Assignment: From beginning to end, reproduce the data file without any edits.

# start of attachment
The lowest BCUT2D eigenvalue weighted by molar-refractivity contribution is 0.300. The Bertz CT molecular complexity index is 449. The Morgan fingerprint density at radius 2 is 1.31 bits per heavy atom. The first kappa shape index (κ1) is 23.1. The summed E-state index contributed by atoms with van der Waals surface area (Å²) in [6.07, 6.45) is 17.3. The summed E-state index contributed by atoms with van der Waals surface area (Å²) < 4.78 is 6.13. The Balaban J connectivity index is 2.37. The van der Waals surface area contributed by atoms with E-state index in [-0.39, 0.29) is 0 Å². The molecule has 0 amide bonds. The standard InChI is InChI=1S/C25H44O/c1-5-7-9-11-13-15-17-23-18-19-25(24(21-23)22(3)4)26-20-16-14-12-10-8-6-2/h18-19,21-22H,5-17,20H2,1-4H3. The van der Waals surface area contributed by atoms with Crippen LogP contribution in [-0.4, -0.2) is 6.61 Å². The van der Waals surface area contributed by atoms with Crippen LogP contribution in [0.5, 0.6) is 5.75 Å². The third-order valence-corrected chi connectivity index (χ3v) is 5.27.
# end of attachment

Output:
The lowest BCUT2D eigenvalue weighted by molar-refractivity contribution is 0.300. The Bertz CT molecular complexity index is 449. The Morgan fingerprint density at radius 2 is 1.31 bits per heavy atom. The first kappa shape index (κ1) is 23.1. The summed E-state index contributed by atoms with van der Waals surface area (Å²) in [6.07, 6.45) is 17.3. The summed E-state index contributed by atoms with van der Waals surface area (Å²) < 4.78 is 6.13. The Balaban J connectivity index is 2.37. The van der Waals surface area contributed by atoms with E-state index in [-0.39, 0.29) is 0 Å². The molecule has 0 amide bonds. The standard InChI is InChI=1S/C25H44O/c1-5-7-9-11-13-15-17-23-18-19-25(24(21-23)22(3)4)26-20-16-14-12-10-8-6-2/h18-19,21-22H,5-17,20H2,1-4H3. The van der Waals surface area contributed by atoms with Crippen LogP contribution in [-0.4, -0.2) is 6.61 Å². The van der Waals surface area contributed by atoms with Crippen LogP contribution in [0.5, 0.6) is 5.75 Å². The third-order valence-corrected chi connectivity index (χ3v) is 5.27.